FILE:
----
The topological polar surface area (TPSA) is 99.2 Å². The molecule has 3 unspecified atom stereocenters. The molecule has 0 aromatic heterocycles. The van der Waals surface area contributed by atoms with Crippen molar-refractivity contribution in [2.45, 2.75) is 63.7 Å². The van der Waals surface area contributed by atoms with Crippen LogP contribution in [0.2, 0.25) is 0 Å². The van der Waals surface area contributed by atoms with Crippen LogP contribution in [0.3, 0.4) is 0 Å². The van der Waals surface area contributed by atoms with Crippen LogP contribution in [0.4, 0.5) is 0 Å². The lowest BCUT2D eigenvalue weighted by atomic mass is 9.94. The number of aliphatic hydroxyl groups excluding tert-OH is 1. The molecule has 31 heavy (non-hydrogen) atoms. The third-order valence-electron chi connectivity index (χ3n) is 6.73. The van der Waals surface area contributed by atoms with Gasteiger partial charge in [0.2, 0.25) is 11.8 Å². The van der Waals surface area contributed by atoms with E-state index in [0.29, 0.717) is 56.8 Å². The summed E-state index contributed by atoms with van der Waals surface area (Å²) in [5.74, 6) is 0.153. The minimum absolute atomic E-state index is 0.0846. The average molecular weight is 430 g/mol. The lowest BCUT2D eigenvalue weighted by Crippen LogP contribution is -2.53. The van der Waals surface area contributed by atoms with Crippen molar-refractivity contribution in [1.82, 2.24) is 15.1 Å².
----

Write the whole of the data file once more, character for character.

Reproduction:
The topological polar surface area (TPSA) is 99.2 Å². The molecule has 3 unspecified atom stereocenters. The molecule has 0 aromatic heterocycles. The van der Waals surface area contributed by atoms with Crippen molar-refractivity contribution in [2.45, 2.75) is 63.7 Å². The van der Waals surface area contributed by atoms with Crippen LogP contribution in [0.2, 0.25) is 0 Å². The van der Waals surface area contributed by atoms with Crippen LogP contribution in [0.3, 0.4) is 0 Å². The van der Waals surface area contributed by atoms with Crippen LogP contribution in [0.4, 0.5) is 0 Å². The lowest BCUT2D eigenvalue weighted by atomic mass is 9.94. The number of aliphatic hydroxyl groups excluding tert-OH is 1. The molecule has 31 heavy (non-hydrogen) atoms. The third-order valence-electron chi connectivity index (χ3n) is 6.73. The van der Waals surface area contributed by atoms with Gasteiger partial charge in [0.2, 0.25) is 11.8 Å². The van der Waals surface area contributed by atoms with E-state index in [0.29, 0.717) is 56.8 Å². The summed E-state index contributed by atoms with van der Waals surface area (Å²) in [5.74, 6) is 0.153. The minimum absolute atomic E-state index is 0.0846. The average molecular weight is 430 g/mol. The lowest BCUT2D eigenvalue weighted by Crippen LogP contribution is -2.53. The van der Waals surface area contributed by atoms with Crippen molar-refractivity contribution in [1.82, 2.24) is 15.1 Å².